When you merge tables with distinct keys in Power Query you will get the same result than the VLOOKUP-function in Excel returns (if this is new to you, check out this article for example: https://www.myonlinetraininghub.com/excel-power-query-vlookup) .
But how to retrieve only the result of the first row, if the lookup-table has multiple rows with the same key?
Say you have a dimension table for products:
and a transaction table with multiple entries per product:
The task is to create 2 additional columns in your dimension table. One to show the first price at which the product has been sold and the other one the corresponding first date:
If you merge the transactions to the dimension table and expand it, you will end up with as much rows in the dimension table as there are in transaction table.
So how to retrieve only the elements of the first row of the matching tables? I’ll show you 2 different methods:
Solution 1 – Tweak the aggregation code
This is very quick to implement if you just want to return one or a few columns from the lookup-table: In the dialogue where you usually expand the columns, check “Aggregate” instead and click on one of the suggested aggregations for each column that I’m interested in (I simply ignore for a moment that these are not the aggregations that I actually need):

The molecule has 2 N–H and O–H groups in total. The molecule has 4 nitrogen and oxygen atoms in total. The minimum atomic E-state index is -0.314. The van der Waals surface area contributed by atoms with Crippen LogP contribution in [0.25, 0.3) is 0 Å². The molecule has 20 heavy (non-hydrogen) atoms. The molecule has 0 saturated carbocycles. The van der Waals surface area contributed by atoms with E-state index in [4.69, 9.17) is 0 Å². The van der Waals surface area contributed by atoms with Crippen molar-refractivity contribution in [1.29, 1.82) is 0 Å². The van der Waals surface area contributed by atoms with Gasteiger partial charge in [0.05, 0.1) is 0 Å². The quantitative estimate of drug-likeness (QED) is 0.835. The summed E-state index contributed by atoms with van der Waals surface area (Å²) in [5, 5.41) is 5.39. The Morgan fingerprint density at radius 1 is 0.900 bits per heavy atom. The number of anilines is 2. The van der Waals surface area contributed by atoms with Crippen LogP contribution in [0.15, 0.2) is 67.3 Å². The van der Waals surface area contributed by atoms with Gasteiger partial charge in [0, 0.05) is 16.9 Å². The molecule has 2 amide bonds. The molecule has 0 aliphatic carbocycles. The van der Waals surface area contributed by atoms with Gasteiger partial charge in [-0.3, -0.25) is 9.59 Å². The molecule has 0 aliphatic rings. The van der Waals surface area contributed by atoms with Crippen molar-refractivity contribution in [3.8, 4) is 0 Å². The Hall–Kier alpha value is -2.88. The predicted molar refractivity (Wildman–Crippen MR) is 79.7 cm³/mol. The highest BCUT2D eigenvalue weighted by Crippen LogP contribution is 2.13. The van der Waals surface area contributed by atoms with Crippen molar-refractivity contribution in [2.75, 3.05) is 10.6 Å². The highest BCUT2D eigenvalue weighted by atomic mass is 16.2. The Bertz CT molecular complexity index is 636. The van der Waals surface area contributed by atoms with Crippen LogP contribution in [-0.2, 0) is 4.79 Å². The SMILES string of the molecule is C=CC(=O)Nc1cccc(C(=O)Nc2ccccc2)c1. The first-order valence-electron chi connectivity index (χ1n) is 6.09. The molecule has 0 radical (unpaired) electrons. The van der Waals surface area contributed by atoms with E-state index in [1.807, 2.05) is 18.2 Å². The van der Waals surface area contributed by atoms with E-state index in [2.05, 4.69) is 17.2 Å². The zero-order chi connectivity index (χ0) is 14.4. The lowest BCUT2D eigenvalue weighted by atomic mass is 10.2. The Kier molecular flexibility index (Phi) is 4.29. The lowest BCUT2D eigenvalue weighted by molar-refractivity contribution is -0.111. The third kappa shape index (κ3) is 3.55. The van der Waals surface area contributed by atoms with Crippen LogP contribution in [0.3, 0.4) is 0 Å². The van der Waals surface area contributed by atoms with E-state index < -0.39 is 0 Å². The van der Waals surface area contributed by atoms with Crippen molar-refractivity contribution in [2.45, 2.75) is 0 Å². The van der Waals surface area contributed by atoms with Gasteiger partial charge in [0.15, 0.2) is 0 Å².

Now I tweak the code in the formula bar like so:
Replacing the default aggregations by what I need (in red: List.First) and adjusting the column names directly in that command (in green: just to save one manual step later).
To avoid long query durations on large tables, you can transform the key column of the dimension table to a real key column, like Chris Webb has described here: https://blog.crossjoin.co.uk/2018/03/16/improving-the-performance-of-aggregation-after-a-merge-in-power-bi-and-excel-power-query-gettransform/
Solution 2 – Add a column that selects the whole desired row
If you want to retrieve many more columns from your lookup table, the method above can become a bit tedious. Then it might be easier to add a column, that grabs the whole first row instead: Table.First would do that job:
Then simply expand out all fields that you need.
You can use many different selection operations with this technique: So List.Last or Table.Last would give you the latest prices for example. This would actually be a more realistic use case here … and is the reason why I didn’t solve the original problem with just removing duplicates 😉 .
Enjoy and stay queryious 😉